Is the “Fitch the Homeless” Campaign a Good Idea?

English: The image of Abercrombie & Fitch today.

(Photo credit: Wikipedia)

There’s a new viral movement in response to comments and actions by Abercrombie and Fitch CEO Mike Jeffries. I won’t get into the details about what he said, but if you Google his name you’ll have plenty to read. He’s made some very insensitive remarks about the type of market that his store targets (“cool” kids), and apparently A&F burns clothes rather than donating them in order to preserve their brand image (I’m not sure if this has been verified or not).

In response, a filmmaker named Greg Karber has suggested that we take all of our old A&F clothing and donate it to the homeless. He wants to make A&F the “official brand of the homeless”. He’s even created a video, which is quickly making its way around social media. So the homeless get new clothes, A&F gets their comeuppance, and everything works out, right?

I felt uneasy watching the video, but couldn’t quite articulate why. Was it the way that Karber was just throwing the clothes on top of people laying on the street? Was it the way that he decided to create an entire movement without asking the participants if they even wanted to be involved? After pondering it for a while, I found an easier way to explain my discomfort.

How would you feel if someone came up to you and told you to wear something because it would devalue the brand?

It doesn’t matter if you needed clothing or not, it would feel pretty shitty. Just because someone is sitting on a sidewalk doesn’t mean that they have no pride. Just because someone needs assistance doesn’t mean that they are obliged to cater to the whims of those that are providing it. I would feel a whole lot more comfortable with this campaign if it were initiated and perpetuated by members of the homeless community due to a perceived injustice on their part.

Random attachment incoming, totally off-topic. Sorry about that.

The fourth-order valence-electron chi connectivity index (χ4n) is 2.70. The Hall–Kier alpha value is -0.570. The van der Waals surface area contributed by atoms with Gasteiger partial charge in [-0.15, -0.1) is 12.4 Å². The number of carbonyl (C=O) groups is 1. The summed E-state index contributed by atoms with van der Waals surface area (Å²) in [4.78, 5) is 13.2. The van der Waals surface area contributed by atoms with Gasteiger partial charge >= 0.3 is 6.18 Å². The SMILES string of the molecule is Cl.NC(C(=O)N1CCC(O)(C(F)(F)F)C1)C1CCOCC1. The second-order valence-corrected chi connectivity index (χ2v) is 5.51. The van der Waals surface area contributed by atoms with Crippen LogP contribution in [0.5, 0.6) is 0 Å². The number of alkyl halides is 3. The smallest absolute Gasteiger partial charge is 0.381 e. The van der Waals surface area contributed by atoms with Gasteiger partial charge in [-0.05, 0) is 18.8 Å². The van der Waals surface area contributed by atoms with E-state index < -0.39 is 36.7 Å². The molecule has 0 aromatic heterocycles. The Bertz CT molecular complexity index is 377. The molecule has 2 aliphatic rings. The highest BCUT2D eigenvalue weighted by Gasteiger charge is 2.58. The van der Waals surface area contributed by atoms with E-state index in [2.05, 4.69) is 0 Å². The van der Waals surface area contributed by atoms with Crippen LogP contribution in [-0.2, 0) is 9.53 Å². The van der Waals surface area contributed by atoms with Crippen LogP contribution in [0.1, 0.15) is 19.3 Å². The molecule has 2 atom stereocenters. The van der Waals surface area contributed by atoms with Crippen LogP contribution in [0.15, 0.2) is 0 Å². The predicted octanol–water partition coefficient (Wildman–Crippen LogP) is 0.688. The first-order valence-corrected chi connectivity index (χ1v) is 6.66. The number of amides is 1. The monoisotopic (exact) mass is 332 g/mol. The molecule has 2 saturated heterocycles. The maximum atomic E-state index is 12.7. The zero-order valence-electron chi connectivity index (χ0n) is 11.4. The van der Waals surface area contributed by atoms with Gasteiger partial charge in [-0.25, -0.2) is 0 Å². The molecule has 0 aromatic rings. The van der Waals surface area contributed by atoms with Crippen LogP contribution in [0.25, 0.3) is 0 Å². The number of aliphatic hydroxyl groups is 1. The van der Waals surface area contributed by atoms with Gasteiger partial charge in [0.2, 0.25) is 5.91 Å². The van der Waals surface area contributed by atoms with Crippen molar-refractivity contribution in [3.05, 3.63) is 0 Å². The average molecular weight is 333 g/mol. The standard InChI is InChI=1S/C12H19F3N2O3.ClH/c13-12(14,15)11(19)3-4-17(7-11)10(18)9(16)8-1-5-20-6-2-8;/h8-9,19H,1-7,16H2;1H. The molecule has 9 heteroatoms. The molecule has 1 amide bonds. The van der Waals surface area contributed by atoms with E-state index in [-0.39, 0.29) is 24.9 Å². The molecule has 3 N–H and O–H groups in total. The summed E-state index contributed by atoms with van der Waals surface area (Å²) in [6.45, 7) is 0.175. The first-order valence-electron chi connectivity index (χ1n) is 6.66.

I understand that people are upset with Jeffries, but the best way to retaliate is to vote with your dollars. Just don’t shop there. Ask your friends not to shop there. Put him out of business. A brand whose entire value is based on image doesn’t have much to stand on. Make your voice heard on Twitter and Facebook and other social media that you don’t think that wearing A&F is a cool thing to do.

We don’t need to demoralize others to stand up for what we think is right. By doing so we are, in essence, reinforcing the idea of a caste system where more value is placed on those with privilege. That makes us no better than Jeffries. People’s hearts are in the right place to want to speak out against his bigotry, but I’m just not sure that this campaign is the right way to do it.

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